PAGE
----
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So you’re thinking of making a food-related product that needs to be food-safe — great!
This article will help guide you toward the right materials, necessary regulations and approvals, best production processes, and design considerations.
It’s easy to remember that packaging and tableware need to be food-safe, but food safety extends to many items in the production chain, from the blades used to slice your bread to the nozzle on your espresso machine. Any item that may touch a food product is subject to special regulations as a ‘food-contact’ material.
Even ordinary mechanical components need to be considered and scrutinized carefully. For example, screw threads or lubricants may need to be encased or swapped out for a safe alternative.
The United States and Europe both have strict regulations in place around food-contact materials, but they differ and one should not be used to cross reference the other.
Be aware of your product’s end destination or destinations, and consult the regulations carefully for each area.
In the US, the FDA is in charge of food-safe regulation; material regulation is described in the Code of Federal Legislation (CFR) – 21 CFR 174 – 21 CFR 190.
In the European Union, the Regulation No 10/2011 for plastics in contact with foodis the regulation you’ll most likely need, though additional regulations exist for metals, cardboard and paper products, and ceramics.
Once a material is deemed to be food-safe, your production must be ISO 9000 certified(luckily this one is international!) and inspected to ensure “good manufacturing processes” are being followed.
Once all this work has been done, certificates are awarded and you can finally rest easy. It’s a lot to navigate so bringing in a consultant or outside service can be valuable to get your product approved for production while focusing on product development and innovation.
The main concern when regulating a food-safe material is “migration,” which means molecules in the material can move into or onto food while the surfaces are touching.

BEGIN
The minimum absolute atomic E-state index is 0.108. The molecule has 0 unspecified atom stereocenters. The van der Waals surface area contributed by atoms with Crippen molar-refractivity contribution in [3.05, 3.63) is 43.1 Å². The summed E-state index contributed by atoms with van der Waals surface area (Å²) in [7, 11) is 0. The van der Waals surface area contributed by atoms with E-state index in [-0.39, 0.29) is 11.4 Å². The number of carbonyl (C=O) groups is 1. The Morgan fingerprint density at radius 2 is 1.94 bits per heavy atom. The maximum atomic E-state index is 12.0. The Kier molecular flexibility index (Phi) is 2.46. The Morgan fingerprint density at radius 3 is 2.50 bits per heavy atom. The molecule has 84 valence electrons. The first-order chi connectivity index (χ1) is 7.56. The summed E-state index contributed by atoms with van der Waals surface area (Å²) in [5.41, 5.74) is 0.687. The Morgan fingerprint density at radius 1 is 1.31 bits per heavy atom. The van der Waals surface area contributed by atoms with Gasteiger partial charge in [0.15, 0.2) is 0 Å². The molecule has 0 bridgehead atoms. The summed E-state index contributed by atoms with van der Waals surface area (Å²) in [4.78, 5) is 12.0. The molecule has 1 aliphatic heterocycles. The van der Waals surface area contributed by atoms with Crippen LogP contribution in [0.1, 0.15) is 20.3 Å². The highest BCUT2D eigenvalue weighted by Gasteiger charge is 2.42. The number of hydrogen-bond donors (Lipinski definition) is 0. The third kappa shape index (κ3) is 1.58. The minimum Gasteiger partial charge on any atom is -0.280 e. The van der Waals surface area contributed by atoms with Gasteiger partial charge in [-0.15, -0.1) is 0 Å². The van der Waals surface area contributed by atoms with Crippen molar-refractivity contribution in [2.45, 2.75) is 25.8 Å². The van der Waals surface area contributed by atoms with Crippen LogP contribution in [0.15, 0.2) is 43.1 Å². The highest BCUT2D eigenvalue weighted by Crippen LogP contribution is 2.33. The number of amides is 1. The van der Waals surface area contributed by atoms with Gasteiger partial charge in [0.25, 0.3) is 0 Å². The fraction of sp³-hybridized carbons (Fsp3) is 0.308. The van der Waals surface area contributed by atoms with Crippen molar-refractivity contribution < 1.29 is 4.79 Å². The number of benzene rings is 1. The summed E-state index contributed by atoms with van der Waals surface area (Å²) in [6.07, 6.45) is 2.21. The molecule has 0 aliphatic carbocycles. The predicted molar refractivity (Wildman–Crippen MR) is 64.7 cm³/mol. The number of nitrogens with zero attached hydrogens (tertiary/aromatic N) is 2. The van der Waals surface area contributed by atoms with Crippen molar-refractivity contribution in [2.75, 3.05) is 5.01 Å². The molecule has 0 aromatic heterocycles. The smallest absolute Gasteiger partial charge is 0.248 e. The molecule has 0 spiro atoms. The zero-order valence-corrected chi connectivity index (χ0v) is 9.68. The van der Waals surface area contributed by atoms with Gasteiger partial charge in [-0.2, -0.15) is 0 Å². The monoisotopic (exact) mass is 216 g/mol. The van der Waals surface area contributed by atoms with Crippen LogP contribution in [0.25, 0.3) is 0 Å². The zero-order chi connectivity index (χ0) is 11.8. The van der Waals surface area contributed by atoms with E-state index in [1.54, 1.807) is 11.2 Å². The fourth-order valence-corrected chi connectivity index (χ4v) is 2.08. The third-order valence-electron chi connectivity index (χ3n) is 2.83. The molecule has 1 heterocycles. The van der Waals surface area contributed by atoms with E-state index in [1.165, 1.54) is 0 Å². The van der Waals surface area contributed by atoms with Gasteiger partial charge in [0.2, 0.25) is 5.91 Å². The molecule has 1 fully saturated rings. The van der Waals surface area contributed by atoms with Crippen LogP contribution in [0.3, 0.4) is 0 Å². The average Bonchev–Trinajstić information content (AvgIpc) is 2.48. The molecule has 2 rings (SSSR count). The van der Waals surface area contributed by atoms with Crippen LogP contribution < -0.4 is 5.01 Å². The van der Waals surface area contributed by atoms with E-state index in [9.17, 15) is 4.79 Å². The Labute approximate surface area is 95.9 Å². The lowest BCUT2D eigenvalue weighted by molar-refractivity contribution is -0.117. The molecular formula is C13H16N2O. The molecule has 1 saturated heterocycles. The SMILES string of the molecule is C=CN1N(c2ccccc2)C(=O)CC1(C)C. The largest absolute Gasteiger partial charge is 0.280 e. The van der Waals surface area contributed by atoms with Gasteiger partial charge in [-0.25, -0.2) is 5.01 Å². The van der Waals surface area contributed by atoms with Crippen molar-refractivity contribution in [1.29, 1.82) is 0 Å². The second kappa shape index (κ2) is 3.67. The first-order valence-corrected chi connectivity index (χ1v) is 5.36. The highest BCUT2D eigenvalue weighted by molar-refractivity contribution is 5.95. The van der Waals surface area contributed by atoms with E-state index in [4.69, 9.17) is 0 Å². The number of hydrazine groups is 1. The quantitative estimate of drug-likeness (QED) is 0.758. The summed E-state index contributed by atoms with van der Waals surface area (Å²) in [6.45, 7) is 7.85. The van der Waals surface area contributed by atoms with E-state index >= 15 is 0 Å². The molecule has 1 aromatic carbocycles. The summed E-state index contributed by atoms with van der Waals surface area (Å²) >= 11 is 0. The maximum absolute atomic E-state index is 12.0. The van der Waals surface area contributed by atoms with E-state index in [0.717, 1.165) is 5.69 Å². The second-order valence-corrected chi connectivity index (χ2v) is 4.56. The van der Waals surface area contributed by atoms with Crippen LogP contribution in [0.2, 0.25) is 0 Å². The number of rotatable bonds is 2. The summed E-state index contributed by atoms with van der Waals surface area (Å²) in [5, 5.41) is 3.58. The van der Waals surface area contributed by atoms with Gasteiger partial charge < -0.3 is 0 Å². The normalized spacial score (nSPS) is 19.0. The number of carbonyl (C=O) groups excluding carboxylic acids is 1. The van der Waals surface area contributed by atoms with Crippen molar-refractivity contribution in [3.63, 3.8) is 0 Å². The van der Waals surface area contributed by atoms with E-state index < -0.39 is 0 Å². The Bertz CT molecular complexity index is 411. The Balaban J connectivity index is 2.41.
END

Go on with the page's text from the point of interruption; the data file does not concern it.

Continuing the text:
In some cases this can merely cause differences in the taste, color and smell of food, but in other cases the food can be made unsafe for consumption.
Other considerations such as how well the material withstands temperature changes, oils, grease and alcohol are also taken into account when deeming whether a material is food-safe or not.
We’re not going to cover every food-safe material available, but here’s a brief look of some of the most common ones:
The production method you choose is largely dependent on the development stage, geometry of your product, and the materials you choose, but here’s a brief overview of the different tools used for developing food-safe products:
While 3D printing is great for rapid prototyping, most available materials aren’t suitable for food contact. Even using the few food safe materials, most professional and hobbyist machines aren’t in line with food-safe manufacturing standards.
It’s a growing area of research and some companies are experimenting with food-safe 3D printed ceramics, but right now the selection is quite limited.
We recommend leveraging 3D printing to make several prototype iterations of your product to find the basic fit and form. Then you can start to consider food-safe materials for your beta prototype when beta users will be in contact with the product.
RTV molding is often used to bridge the gap between prototyping and production. Not only can items be cast in a variety of food-safe materials, but the mold itself can be made out of food-safe silicone. By using a 3D printed prototype for the pattern, custom molds can be made very quickly and cheaply.
There are a variety of food grade or medical casting plastics, but not every company will have them available so ask your manufacturer which options they can offer.
Similar to RTV molding, there are a variety of food-safe materials available to be used with injection molding, the best process for high volume production.
Before choosing a manufacturer, be sure they’re familiar with ISO 9000 and food-safe manufacturing processes and ask them which food-safe materials they have available.
In addition to understanding the right regulations and food-safe materials, it’s important to be aware of unique design considerations for food-safe products. Here are a few to be aware of:
Items meant to be used repeatedly and cleaned or sterilized between uses have unique design factors vs one-time use items (e.g. disposable tableware).
Sharp corners are incredibly hard to clean so you’ll want to design inner corners with generous radii, avoiding internal compartments that fingers can’t get into.
Similarly, surface ridges are breeding grounds for bacteria so you need to make sure your surface finish is polished and smooth. You can also look into coating the surface with a food safe treatment.
This is just a brief overview of some of the things you need to know when developing a food-safe product to help you get started.
Be sure to include time in your development schedule to acquire the right regulations and approvals and consult your manufacturing partner as to the right food-safe materials for your product.
For further reading, check out some of these helpful resources: